In the Lockean framework, private property can be appropriated from the commons through the mixing of labour. If you mix your labour with the untilled soil, leaving as much and as good yet for others to till, then that tilled soil is yours. You have homesteaded it.*
And so we come to parking spaces in snowy places. Normally, you appropriate a parking spot by putting your car into it. All available spots are up for grabs. Because cities refuse to charge market-clearing prices for parking, there’s excess demand that’s solved by first-come-first-served queueing.
But suppose you’ve had a snowstorm. None of the parking spaces are available because they’re all snowbanks. When you shovel out a spot, you have homesteaded it. At least a little bit. You’ve mixed your labour with the uncleared snow and have some ownership right to that space, at least for a little while. Standard practice in many North American cities then allows the clearer of the space to own it and to signal ownership by the leaving of an appropriate marker. A chair, a road cone, a barrel – something big enough to say “Hey, I cleared this spot. I know you could move the barrel and take my spot, but you’d be a total jerk if you did.”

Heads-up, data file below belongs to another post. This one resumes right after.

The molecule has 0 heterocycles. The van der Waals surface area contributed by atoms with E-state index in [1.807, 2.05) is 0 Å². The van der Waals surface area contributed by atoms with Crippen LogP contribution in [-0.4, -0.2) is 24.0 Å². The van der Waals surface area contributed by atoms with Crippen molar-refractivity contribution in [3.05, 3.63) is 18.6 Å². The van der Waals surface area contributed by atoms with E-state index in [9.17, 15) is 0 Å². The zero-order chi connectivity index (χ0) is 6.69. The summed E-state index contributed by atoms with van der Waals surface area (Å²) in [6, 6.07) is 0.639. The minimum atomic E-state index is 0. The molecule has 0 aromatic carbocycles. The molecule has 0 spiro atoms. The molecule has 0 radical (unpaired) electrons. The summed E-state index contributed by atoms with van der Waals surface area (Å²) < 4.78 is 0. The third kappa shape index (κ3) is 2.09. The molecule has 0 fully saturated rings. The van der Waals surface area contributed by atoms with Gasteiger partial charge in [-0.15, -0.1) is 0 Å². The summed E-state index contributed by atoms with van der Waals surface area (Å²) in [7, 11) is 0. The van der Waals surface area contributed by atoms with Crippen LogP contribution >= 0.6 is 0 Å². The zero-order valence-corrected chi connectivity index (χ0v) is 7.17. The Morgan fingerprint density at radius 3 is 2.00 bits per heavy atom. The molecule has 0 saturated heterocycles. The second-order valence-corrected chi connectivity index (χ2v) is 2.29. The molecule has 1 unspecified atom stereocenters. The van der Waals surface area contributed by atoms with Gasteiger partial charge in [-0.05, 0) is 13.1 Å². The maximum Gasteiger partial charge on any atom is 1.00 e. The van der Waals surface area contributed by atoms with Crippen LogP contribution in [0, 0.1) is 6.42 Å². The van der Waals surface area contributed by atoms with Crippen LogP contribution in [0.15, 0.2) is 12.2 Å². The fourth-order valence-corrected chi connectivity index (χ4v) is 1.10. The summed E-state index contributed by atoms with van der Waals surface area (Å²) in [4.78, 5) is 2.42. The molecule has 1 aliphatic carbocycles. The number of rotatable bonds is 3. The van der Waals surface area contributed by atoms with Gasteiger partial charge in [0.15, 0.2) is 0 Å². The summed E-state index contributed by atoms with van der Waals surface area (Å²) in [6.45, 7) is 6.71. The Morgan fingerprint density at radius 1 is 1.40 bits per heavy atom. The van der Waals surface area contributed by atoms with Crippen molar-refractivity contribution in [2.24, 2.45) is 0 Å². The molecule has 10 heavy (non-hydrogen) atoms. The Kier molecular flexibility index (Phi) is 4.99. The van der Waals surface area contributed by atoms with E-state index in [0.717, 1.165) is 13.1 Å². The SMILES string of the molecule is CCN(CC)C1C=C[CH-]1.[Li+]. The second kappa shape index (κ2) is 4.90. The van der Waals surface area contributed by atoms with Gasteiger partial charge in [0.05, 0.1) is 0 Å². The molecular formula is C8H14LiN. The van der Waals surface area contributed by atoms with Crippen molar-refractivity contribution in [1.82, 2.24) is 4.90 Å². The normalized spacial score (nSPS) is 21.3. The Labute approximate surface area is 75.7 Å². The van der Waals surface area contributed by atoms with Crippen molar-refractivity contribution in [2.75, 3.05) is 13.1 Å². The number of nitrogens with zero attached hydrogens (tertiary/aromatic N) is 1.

The Boston Globe tells me [HT: @BKDrinkwater] that this practice has even been recognized in official city practice [I don’t know if it’s a bylaw.] If the city declares a snow emergency, you can set out a marker owning a space for 48 hours after the end of the snow emergency. So you get a limited homesteading right. But the city’s practice doesn’t put in a homesteading requirement.
And so we can get problems where the state comes in to enforce a pre-existing social norm through official practice. What if you declare a snow emergency, and it doesn’t snow? By the city’s rule, you can then appropriate any old parking spot without having mixed your labour with it. Or can you?
I love the induced prisoner’s dilemma. I also love that it takes an entrepreneur to initiate the revolution. Everybody fears retribution so nobody wants to be first mover against the norm-breaker, and because everybody else fears that the game unravels, they all put out space savers. Until Captain Cone comes around, pushing everybody back to the better equilibrium.
You could likely write a political economy masters thesis on social norms around this issue: how the institution evolved in different cities, how it interacts with city practice – whether parking wardens leave the cones there or biff them, and what happens when code conflicts with norm.
* Cat has homesteaded nothing [very mildly NSFW].